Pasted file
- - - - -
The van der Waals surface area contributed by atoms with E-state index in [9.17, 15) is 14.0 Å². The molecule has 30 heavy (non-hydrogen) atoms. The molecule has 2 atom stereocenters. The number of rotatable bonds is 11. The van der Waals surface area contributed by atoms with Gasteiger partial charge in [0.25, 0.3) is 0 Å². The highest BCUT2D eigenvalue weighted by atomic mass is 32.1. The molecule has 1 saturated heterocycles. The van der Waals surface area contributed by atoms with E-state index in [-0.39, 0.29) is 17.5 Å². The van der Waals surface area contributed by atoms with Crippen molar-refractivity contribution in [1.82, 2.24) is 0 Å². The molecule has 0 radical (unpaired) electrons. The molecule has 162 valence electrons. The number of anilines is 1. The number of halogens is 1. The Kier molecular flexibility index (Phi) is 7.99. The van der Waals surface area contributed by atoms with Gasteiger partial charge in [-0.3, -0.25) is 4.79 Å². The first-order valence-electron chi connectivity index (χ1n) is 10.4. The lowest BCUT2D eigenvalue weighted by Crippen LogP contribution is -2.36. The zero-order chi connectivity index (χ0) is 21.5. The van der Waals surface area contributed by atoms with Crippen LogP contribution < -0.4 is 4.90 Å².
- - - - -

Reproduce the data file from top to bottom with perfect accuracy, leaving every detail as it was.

The van der Waals surface area contributed by atoms with E-state index in [9.17, 15) is 14.0 Å². The molecule has 30 heavy (non-hydrogen) atoms. The molecule has 2 atom stereocenters. The number of rotatable bonds is 11. The van der Waals surface area contributed by atoms with Gasteiger partial charge in [0.25, 0.3) is 0 Å². The highest BCUT2D eigenvalue weighted by atomic mass is 32.1. The molecule has 1 saturated heterocycles. The van der Waals surface area contributed by atoms with E-state index in [-0.39, 0.29) is 17.5 Å². The van der Waals surface area contributed by atoms with Crippen molar-refractivity contribution in [1.82, 2.24) is 0 Å². The molecule has 0 radical (unpaired) electrons. The molecule has 162 valence electrons. The number of anilines is 1. The number of halogens is 1. The Kier molecular flexibility index (Phi) is 7.99. The van der Waals surface area contributed by atoms with Gasteiger partial charge in [-0.3, -0.25) is 4.79 Å². The first-order valence-electron chi connectivity index (χ1n) is 10.4. The lowest BCUT2D eigenvalue weighted by Crippen LogP contribution is -2.36. The zero-order chi connectivity index (χ0) is 21.5. The van der Waals surface area contributed by atoms with Crippen LogP contribution < -0.4 is 4.90 Å².